WORKING hard at school then playing basketball alongside Olympic athletes is all in an average day for Abbie Jennings, who has been selected to play in Queensland's highest level semi-professional basketball league.
Jennings, a Wellington Point State High School captain, was one of only two high school students selected in the Queensland Basketball League and will play the 2019 season in the Carina Leagues Club Lady Spartans.
Her teammates include sisters Natalie Taylor and Charmian Mellars, who played for New Zealand's national team at the 2008 Beijing Olympics.
Jennings also plays in the Southern Basketball League.
She has been training three times a week since the beginning of the year to prepare for the QBL season, which started earlier this month.
Jennings said playing in the league alongside elite players had showed her a more competitive side to the sport.
"It's a big step from rep to QBL," she said.
"You really learn how to play like you mean it."
After she graduates from high school at the end of 2019, Jennings is hoping her QBL experience will help her achieve her dream of playing college basketball in the United States.
During the college application process, Jennings has taken the SATs - the standardised test used for college admissions in the US - and continues to work hard in the classroom and on the court.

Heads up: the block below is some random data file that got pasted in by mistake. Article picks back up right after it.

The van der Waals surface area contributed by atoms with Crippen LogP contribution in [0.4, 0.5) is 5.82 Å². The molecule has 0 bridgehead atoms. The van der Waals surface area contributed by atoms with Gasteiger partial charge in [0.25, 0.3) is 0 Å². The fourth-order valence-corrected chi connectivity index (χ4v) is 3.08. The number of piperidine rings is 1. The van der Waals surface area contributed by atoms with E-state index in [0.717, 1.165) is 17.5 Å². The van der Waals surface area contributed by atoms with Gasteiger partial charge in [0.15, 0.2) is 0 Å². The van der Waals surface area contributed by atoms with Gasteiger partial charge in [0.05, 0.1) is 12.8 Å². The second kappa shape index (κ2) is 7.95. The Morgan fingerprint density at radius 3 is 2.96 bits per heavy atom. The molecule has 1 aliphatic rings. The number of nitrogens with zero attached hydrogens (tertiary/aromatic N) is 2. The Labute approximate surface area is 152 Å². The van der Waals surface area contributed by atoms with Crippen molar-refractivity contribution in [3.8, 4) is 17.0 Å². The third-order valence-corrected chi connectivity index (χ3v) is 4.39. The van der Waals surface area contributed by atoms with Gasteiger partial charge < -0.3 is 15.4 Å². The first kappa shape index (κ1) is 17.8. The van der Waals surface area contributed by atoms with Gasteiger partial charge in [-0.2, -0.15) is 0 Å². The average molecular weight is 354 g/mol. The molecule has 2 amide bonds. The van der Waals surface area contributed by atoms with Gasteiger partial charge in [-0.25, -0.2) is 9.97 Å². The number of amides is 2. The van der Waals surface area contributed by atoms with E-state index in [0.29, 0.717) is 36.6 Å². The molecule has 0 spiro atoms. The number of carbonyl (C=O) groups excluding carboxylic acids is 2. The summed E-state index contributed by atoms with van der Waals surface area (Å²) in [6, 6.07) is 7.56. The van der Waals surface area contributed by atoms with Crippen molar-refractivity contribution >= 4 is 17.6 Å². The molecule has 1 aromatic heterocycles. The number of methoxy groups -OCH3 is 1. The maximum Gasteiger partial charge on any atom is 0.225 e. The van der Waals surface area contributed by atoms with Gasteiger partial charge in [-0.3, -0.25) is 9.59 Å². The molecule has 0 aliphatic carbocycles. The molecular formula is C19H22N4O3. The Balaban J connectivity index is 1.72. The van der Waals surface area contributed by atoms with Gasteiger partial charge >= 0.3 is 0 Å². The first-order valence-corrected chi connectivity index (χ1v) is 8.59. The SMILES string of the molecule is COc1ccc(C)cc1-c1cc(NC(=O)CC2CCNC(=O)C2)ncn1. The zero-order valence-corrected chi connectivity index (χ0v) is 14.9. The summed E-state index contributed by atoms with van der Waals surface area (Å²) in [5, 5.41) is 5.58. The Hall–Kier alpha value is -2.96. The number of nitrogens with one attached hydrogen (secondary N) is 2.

As well as juggling basketball, her Year 12 studies and her position as school captain, Abbie is completing a law subject with at the Queensland University of Technology.
"I don't find it that hard. I just put my head down and do it," she said.
Jennings said her mother, a former basketballer, had inspired her to pick up the sport, but coach Sidney Mines had inspired her to keep at it.
She said she loved the freedom and team spirit that came with high-level basketball games.
"I like being able to play with a team but to also be myself," she said.
"You pass it off and you play assists but you also have the opportunity to score yourself."
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